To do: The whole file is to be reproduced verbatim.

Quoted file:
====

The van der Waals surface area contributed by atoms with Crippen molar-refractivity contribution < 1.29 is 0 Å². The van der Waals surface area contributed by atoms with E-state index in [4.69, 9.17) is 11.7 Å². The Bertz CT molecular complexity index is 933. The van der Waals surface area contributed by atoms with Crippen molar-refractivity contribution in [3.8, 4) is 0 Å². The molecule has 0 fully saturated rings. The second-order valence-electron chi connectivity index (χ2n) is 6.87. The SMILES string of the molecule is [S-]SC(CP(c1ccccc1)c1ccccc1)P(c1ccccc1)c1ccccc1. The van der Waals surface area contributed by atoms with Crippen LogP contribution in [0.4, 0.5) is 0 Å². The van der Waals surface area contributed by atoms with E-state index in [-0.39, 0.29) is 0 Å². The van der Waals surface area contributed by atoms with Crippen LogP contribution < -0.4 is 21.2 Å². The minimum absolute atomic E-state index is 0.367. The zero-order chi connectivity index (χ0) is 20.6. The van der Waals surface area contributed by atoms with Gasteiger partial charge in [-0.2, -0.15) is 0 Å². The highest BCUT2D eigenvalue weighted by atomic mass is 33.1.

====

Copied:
The van der Waals surface area contributed by atoms with Crippen molar-refractivity contribution < 1.29 is 0 Å². The van der Waals surface area contributed by atoms with E-state index in [4.69, 9.17) is 11.7 Å². The Bertz CT molecular complexity index is 933. The van der Waals surface area contributed by atoms with Crippen molar-refractivity contribution in [3.8, 4) is 0 Å². The molecule has 0 fully saturated rings. The second-order valence-electron chi connectivity index (χ2n) is 6.87. The SMILES string of the molecule is [S-]SC(CP(c1ccccc1)c1ccccc1)P(c1ccccc1)c1ccccc1. The van der Waals surface area contributed by atoms with Crippen LogP contribution in [0.4, 0.5) is 0 Å². The van der Waals surface area contributed by atoms with E-state index in [-0.39, 0.29) is 0 Å². The van der Waals surface area contributed by atoms with Crippen LogP contribution < -0.4 is 21.2 Å². The minimum absolute atomic E-state index is 0.367. The zero-order chi connectivity index (χ0) is 20.6. The van der Waals surface area contributed by atoms with Gasteiger partial charge in [-0.2, -0.15) is 0 Å². The highest BCUT2D eigenvalue weighted by atomic mass is 33.1.